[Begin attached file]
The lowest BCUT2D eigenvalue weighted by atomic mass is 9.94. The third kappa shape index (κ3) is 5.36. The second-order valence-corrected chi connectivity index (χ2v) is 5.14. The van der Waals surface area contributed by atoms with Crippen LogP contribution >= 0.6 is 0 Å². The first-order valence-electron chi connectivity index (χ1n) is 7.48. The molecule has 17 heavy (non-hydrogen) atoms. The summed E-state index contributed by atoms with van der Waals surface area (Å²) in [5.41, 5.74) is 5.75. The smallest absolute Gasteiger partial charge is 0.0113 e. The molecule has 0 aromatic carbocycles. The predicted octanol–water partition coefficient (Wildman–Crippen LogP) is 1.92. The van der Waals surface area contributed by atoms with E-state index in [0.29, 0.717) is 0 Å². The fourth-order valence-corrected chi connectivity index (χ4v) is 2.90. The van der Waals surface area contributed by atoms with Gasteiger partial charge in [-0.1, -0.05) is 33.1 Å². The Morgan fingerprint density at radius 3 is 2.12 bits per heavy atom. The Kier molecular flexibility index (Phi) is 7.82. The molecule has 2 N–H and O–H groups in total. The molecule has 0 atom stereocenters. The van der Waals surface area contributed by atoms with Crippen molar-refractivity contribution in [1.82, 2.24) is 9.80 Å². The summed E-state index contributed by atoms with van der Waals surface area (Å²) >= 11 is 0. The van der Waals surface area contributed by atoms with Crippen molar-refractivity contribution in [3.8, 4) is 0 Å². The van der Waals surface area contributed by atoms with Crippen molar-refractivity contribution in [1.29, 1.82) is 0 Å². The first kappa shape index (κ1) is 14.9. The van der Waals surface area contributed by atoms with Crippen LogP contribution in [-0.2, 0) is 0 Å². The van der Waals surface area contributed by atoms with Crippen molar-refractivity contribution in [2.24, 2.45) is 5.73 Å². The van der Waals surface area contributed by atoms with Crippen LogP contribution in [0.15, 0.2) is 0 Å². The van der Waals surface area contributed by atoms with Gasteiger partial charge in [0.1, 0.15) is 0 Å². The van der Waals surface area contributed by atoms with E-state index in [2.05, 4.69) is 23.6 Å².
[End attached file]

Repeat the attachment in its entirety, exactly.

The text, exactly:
The lowest BCUT2D eigenvalue weighted by atomic mass is 9.94. The third kappa shape index (κ3) is 5.36. The second-order valence-corrected chi connectivity index (χ2v) is 5.14. The van der Waals surface area contributed by atoms with Crippen LogP contribution >= 0.6 is 0 Å². The first-order valence-electron chi connectivity index (χ1n) is 7.48. The molecule has 17 heavy (non-hydrogen) atoms. The summed E-state index contributed by atoms with van der Waals surface area (Å²) in [5.41, 5.74) is 5.75. The smallest absolute Gasteiger partial charge is 0.0113 e. The molecule has 0 aromatic carbocycles. The predicted octanol–water partition coefficient (Wildman–Crippen LogP) is 1.92. The van der Waals surface area contributed by atoms with E-state index in [0.29, 0.717) is 0 Å². The fourth-order valence-corrected chi connectivity index (χ4v) is 2.90. The van der Waals surface area contributed by atoms with Gasteiger partial charge in [-0.1, -0.05) is 33.1 Å². The Morgan fingerprint density at radius 3 is 2.12 bits per heavy atom. The Kier molecular flexibility index (Phi) is 7.82. The molecule has 2 N–H and O–H groups in total. The molecule has 0 atom stereocenters. The van der Waals surface area contributed by atoms with Crippen molar-refractivity contribution in [1.82, 2.24) is 9.80 Å². The summed E-state index contributed by atoms with van der Waals surface area (Å²) >= 11 is 0. The van der Waals surface area contributed by atoms with Crippen molar-refractivity contribution in [3.8, 4) is 0 Å². The van der Waals surface area contributed by atoms with Crippen molar-refractivity contribution in [1.29, 1.82) is 0 Å². The first kappa shape index (κ1) is 14.9. The van der Waals surface area contributed by atoms with Crippen LogP contribution in [-0.2, 0) is 0 Å². The van der Waals surface area contributed by atoms with Crippen molar-refractivity contribution in [2.24, 2.45) is 5.73 Å². The van der Waals surface area contributed by atoms with Crippen LogP contribution in [0.15, 0.2) is 0 Å². The van der Waals surface area contributed by atoms with Gasteiger partial charge in [0.1, 0.15) is 0 Å². The van der Waals surface area contributed by atoms with E-state index in [2.05, 4.69) is 23.6 Å².